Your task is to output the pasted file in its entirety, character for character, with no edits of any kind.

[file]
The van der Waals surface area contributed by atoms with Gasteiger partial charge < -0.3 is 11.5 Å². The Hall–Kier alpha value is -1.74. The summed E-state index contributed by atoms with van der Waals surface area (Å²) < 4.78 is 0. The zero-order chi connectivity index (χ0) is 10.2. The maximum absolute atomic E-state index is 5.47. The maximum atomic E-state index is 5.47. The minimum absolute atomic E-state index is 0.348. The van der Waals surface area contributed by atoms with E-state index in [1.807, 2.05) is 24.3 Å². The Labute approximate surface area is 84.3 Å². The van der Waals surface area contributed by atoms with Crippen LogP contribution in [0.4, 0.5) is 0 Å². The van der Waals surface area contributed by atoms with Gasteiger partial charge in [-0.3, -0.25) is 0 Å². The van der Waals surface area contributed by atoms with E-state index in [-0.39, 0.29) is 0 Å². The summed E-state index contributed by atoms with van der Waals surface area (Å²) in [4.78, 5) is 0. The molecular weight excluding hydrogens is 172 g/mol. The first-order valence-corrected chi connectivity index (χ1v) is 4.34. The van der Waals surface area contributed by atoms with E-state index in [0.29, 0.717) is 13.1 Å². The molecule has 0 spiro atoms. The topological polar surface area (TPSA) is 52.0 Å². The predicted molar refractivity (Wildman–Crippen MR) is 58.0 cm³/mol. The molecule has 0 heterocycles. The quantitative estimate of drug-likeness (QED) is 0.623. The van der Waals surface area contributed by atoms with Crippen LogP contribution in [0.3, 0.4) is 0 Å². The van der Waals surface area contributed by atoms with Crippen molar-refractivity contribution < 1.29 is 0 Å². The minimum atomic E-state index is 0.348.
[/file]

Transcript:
The van der Waals surface area contributed by atoms with Gasteiger partial charge < -0.3 is 11.5 Å². The Hall–Kier alpha value is -1.74. The summed E-state index contributed by atoms with van der Waals surface area (Å²) < 4.78 is 0. The zero-order chi connectivity index (χ0) is 10.2. The maximum absolute atomic E-state index is 5.47. The maximum atomic E-state index is 5.47. The minimum absolute atomic E-state index is 0.348. The van der Waals surface area contributed by atoms with E-state index in [1.807, 2.05) is 24.3 Å². The Labute approximate surface area is 84.3 Å². The van der Waals surface area contributed by atoms with Crippen LogP contribution in [0.4, 0.5) is 0 Å². The van der Waals surface area contributed by atoms with Gasteiger partial charge in [-0.3, -0.25) is 0 Å². The van der Waals surface area contributed by atoms with E-state index in [-0.39, 0.29) is 0 Å². The summed E-state index contributed by atoms with van der Waals surface area (Å²) in [4.78, 5) is 0. The molecular weight excluding hydrogens is 172 g/mol. The first-order valence-corrected chi connectivity index (χ1v) is 4.34. The van der Waals surface area contributed by atoms with E-state index in [0.29, 0.717) is 13.1 Å². The molecule has 0 spiro atoms. The topological polar surface area (TPSA) is 52.0 Å². The predicted molar refractivity (Wildman–Crippen MR) is 58.0 cm³/mol. The molecule has 0 heterocycles. The quantitative estimate of drug-likeness (QED) is 0.623. The van der Waals surface area contributed by atoms with Crippen LogP contribution in [0.3, 0.4) is 0 Å². The van der Waals surface area contributed by atoms with Crippen molar-refractivity contribution < 1.29 is 0 Å². The minimum atomic E-state index is 0.348.